[ahy-mak, ey-mak]

Aimak (or Aimaq) is a term designating Persian-speaking nomadic or semi-nomadic tribes of mixed Iranian and Mongolian stock inhabiting the north and north-west highlands of Afghanistan (immediately to the north of Herat) and in the Khorasan Province of Iran.

They are closely related to the Hazara, and—in varying degrees—to the Tajiks. They live in western Hazarajat in the provinces of Ghor, Farah, Herat, Badghis, Faryab, Jowzjan and Sar-e Pol. The name is Mongolian for tribe (compare Aimag).

They were originally known as chahar or (the four) Eimaks, because there were four principal tribes: the Taimani (the predominating element in the population of Ghor), the Ferozkhoi, the Temuri, and the Jamshidi.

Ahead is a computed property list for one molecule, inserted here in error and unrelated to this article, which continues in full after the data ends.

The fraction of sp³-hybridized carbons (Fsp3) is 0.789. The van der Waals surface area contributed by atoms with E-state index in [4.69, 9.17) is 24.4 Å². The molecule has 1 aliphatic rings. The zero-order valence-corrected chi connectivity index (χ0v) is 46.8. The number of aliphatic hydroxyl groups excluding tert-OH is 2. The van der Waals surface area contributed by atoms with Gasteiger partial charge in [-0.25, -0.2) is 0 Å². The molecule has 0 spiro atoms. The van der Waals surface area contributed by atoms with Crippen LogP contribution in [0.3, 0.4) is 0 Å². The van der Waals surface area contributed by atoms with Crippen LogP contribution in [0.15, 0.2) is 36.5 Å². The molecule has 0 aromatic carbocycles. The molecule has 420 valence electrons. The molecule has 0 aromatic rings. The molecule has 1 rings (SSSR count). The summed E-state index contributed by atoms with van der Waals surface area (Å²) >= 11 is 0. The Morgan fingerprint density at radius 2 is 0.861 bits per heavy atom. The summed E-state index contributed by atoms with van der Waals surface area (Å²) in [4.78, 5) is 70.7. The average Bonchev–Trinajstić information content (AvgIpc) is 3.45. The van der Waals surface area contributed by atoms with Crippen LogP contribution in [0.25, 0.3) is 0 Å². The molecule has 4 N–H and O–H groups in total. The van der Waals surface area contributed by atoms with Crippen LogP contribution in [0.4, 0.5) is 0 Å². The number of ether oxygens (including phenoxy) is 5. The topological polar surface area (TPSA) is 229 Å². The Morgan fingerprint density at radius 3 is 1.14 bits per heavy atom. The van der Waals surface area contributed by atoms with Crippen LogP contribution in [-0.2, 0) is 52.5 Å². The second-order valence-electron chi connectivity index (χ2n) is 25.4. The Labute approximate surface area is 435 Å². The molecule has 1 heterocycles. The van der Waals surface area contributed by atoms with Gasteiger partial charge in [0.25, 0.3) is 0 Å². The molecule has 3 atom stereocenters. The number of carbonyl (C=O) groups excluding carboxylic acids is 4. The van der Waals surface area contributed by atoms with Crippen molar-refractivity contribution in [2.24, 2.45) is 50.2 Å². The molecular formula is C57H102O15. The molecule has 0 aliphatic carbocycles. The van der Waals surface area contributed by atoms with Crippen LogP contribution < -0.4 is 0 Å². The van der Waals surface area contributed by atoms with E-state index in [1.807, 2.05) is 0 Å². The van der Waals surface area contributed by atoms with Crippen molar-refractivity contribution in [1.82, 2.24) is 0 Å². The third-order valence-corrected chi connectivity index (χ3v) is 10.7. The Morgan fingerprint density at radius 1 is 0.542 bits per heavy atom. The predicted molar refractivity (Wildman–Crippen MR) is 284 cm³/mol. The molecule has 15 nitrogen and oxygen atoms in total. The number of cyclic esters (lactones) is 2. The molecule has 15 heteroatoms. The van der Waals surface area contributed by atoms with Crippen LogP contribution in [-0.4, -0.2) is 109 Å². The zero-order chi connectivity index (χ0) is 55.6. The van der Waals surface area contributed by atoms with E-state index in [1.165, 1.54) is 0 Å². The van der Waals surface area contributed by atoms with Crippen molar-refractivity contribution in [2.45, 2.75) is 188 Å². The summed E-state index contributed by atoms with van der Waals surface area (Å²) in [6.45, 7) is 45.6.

Estimates of the Aimak population vary between 250,000 and 2 million. They are Sunni Muslims, in contrast to the Hazara, who are Shiahs.

The Chahar Aimaqs are of Turco-Mongolian origin, judging by their physical appearance and their housing (Mongolian-style yurts) but speak a Persian dialect (Dari).

The best estimates of the Aimak population in Afghanistan hover around 1-2 million. The tally is made difficult since, as a consequence of centuries of oppression of the Hazara people in Afghanistan, some Aimagh Hazaras are classified by the state as Tajik, or Persian instead of Aimaks.


Further reading

  • Macgregor, Central Asia, (Calcutta, 1871)

See also

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